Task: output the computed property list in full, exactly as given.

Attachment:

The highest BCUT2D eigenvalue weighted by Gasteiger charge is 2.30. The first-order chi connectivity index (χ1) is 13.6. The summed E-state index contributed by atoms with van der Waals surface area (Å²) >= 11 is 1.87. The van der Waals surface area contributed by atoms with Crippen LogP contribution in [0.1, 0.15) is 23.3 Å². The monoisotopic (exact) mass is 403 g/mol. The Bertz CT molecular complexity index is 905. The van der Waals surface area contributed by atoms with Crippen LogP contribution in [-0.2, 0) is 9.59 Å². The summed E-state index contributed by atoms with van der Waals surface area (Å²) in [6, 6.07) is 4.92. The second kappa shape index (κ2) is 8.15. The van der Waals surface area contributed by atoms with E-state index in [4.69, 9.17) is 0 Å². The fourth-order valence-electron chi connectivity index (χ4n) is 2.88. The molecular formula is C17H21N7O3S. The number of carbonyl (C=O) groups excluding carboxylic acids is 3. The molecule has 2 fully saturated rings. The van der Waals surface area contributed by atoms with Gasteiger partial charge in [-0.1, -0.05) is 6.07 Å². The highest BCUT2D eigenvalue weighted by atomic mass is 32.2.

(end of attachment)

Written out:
The highest BCUT2D eigenvalue weighted by Gasteiger charge is 2.30. The first-order chi connectivity index (χ1) is 13.6. The summed E-state index contributed by atoms with van der Waals surface area (Å²) >= 11 is 1.87. The van der Waals surface area contributed by atoms with Crippen LogP contribution in [0.1, 0.15) is 23.3 Å². The monoisotopic (exact) mass is 403 g/mol. The Bertz CT molecular complexity index is 905. The van der Waals surface area contributed by atoms with Crippen LogP contribution in [-0.2, 0) is 9.59 Å². The summed E-state index contributed by atoms with van der Waals surface area (Å²) in [6, 6.07) is 4.92. The second kappa shape index (κ2) is 8.15. The van der Waals surface area contributed by atoms with E-state index in [4.69, 9.17) is 0 Å². The fourth-order valence-electron chi connectivity index (χ4n) is 2.88. The molecular formula is C17H21N7O3S. The number of carbonyl (C=O) groups excluding carboxylic acids is 3. The molecule has 2 fully saturated rings. The van der Waals surface area contributed by atoms with Gasteiger partial charge in [-0.1, -0.05) is 6.07 Å². The highest BCUT2D eigenvalue weighted by atomic mass is 32.2.